Monday, October 31, 2011

Plowing in Hope or Probing for Land Mines?

How do Christians understand their place in the world? How deep does the antithesis run? How far does grace extend?

In my experience it seems that Christians often fall into two camps in their approach to the Christian life and their place in the world. On the one hand, there are those who are deeply concerned about brokenness in the world, and particularly their own personal failings or shortcomings. As they apply grace in their lives, they seek to avoid sin, to engage in constant self-reflection in an effort to become more Christ-like. In practice, I see their efforts as akin to probing for land mines. They see the world fraught with moral dangers and their calling in the world is to avoid those dangers.

On the other hand, there are those who see the application of grace in a broader way. It equips individuals to conquer sin in their lives, but also fuels the redemption of God's world. Christians working with this perspective see their calling as more than avoiding sin, but fulfilling their pre-fall calling to work as God's image bearers, to develop his creation, and, in this broken world, to act redemptively in all areas of life (not just their personal lives). Such individuals typically have more confidence about their place in the world and I would characterize their outlook as plowing in hope. Instead of seeing the world as a field that is full of dangerous land mines that must be carefully picked through, they see the world as full of hope and promise, they accept the invitation by our Lord to plow it, not forgetting what every good farmer knows about the potential dangers to themselves and their plowing equipment in the form of stumps, rocks, gopher holes, and so forth.

Literature on the Christian life often falls into these two catagories. For example, Dallas Willard's Divine Conspiracy does a fine job of helping Christians probe for land mines whereas books such as Bradshaw Frey(et al)'s At Work and Play: Biblical Insight for Daily Obedience encourage the faithful to plow in hope.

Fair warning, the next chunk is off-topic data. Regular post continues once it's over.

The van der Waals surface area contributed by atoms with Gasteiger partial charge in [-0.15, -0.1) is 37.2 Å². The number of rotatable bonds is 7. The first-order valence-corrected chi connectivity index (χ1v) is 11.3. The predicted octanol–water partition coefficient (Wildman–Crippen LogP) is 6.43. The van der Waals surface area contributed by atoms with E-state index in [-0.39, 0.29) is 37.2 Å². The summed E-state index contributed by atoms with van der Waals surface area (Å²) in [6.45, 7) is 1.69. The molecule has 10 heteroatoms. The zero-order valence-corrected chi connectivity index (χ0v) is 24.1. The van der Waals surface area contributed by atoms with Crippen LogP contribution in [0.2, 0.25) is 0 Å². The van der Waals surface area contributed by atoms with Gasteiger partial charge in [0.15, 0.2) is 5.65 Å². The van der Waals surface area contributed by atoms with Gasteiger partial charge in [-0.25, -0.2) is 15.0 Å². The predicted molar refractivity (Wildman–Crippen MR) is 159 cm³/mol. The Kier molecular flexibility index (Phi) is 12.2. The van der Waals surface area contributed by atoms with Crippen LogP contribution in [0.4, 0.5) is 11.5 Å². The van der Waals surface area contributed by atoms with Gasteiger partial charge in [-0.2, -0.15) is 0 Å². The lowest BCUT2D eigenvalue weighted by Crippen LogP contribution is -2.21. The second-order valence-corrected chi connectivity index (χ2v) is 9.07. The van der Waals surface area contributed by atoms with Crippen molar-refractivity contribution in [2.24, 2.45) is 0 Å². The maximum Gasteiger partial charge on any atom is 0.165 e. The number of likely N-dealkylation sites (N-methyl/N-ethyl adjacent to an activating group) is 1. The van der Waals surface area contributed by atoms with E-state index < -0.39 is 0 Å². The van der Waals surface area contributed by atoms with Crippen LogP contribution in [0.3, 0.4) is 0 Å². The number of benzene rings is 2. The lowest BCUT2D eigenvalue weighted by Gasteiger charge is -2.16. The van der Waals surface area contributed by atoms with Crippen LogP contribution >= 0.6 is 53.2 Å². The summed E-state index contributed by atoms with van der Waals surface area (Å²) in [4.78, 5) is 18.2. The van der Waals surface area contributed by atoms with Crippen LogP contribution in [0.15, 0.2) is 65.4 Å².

Sunday, October 23, 2011

The Blogging Poet

I'm quite pleased to share with you my wife's website and blog. She began writing poetry several years ago and has recently begun an MFA program in poetry. I'm quite proud of her and feel that my own stature has been raised now that I share a home with a poet. I don't even mind so much that I sometimes serve as the subject of her poetry.

Tuesday, October 18, 2011

New book on Herman Dooyeweerd

This past year, University of Notre Dame Press published Jonathan Chaplin's new book, Herman Dooyeweerd, Christian Philosopher of State and Civil Society. I'm eager to see this book, and find time to read it. In the meantime, I've contented myself with a review of it by Keith Sewell in the latest edition of Pro Rege.

I was also interested to see that the University of Washington, Portland State University, University of Oregon, and Whitman College libraries all have a copy of the book. I'm not sure who's deciding that such staunchly reformational books should be added to their collections, but I'm not complaining.

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